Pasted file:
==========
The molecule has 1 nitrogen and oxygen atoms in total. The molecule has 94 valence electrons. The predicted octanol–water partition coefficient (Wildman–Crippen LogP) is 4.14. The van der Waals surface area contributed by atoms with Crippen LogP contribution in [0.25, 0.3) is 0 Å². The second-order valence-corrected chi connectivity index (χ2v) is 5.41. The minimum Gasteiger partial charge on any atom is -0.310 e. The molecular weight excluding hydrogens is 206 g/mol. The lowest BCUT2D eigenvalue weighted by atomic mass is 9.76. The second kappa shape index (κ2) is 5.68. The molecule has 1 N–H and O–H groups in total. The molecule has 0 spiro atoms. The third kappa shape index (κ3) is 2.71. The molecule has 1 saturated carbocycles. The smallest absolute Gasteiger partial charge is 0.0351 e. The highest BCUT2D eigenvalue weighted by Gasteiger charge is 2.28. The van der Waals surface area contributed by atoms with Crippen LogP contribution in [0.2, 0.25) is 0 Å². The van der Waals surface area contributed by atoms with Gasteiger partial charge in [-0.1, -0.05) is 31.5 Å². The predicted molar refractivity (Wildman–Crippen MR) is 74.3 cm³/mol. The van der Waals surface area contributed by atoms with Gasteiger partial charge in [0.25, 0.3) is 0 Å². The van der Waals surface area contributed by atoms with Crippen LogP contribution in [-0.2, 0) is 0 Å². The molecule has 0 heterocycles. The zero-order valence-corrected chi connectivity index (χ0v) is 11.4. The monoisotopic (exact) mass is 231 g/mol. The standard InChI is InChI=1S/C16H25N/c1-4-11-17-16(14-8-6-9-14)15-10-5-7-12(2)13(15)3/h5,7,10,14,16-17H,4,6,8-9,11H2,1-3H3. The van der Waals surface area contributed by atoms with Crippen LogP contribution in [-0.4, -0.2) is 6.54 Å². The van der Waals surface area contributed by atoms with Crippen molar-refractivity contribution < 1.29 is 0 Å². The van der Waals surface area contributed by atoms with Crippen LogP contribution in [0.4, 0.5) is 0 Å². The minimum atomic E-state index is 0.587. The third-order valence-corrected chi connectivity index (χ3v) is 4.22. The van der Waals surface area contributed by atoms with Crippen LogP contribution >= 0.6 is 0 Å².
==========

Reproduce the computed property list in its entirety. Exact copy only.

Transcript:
The molecule has 1 nitrogen and oxygen atoms in total. The molecule has 94 valence electrons. The predicted octanol–water partition coefficient (Wildman–Crippen LogP) is 4.14. The van der Waals surface area contributed by atoms with Crippen LogP contribution in [0.25, 0.3) is 0 Å². The second-order valence-corrected chi connectivity index (χ2v) is 5.41. The minimum Gasteiger partial charge on any atom is -0.310 e. The molecular weight excluding hydrogens is 206 g/mol. The lowest BCUT2D eigenvalue weighted by atomic mass is 9.76. The second kappa shape index (κ2) is 5.68. The molecule has 1 N–H and O–H groups in total. The molecule has 0 spiro atoms. The third kappa shape index (κ3) is 2.71. The molecule has 1 saturated carbocycles. The smallest absolute Gasteiger partial charge is 0.0351 e. The highest BCUT2D eigenvalue weighted by Gasteiger charge is 2.28. The van der Waals surface area contributed by atoms with Crippen LogP contribution in [0.2, 0.25) is 0 Å². The van der Waals surface area contributed by atoms with Gasteiger partial charge in [-0.1, -0.05) is 31.5 Å². The predicted molar refractivity (Wildman–Crippen MR) is 74.3 cm³/mol. The van der Waals surface area contributed by atoms with Gasteiger partial charge in [0.25, 0.3) is 0 Å². The van der Waals surface area contributed by atoms with Crippen LogP contribution in [-0.2, 0) is 0 Å². The molecule has 0 heterocycles. The zero-order valence-corrected chi connectivity index (χ0v) is 11.4. The monoisotopic (exact) mass is 231 g/mol. The standard InChI is InChI=1S/C16H25N/c1-4-11-17-16(14-8-6-9-14)15-10-5-7-12(2)13(15)3/h5,7,10,14,16-17H,4,6,8-9,11H2,1-3H3. The van der Waals surface area contributed by atoms with Crippen LogP contribution in [-0.4, -0.2) is 6.54 Å². The van der Waals surface area contributed by atoms with Crippen molar-refractivity contribution < 1.29 is 0 Å². The van der Waals surface area contributed by atoms with Crippen LogP contribution in [0.4, 0.5) is 0 Å². The minimum atomic E-state index is 0.587. The third-order valence-corrected chi connectivity index (χ3v) is 4.22. The van der Waals surface area contributed by atoms with Crippen LogP contribution >= 0.6 is 0 Å².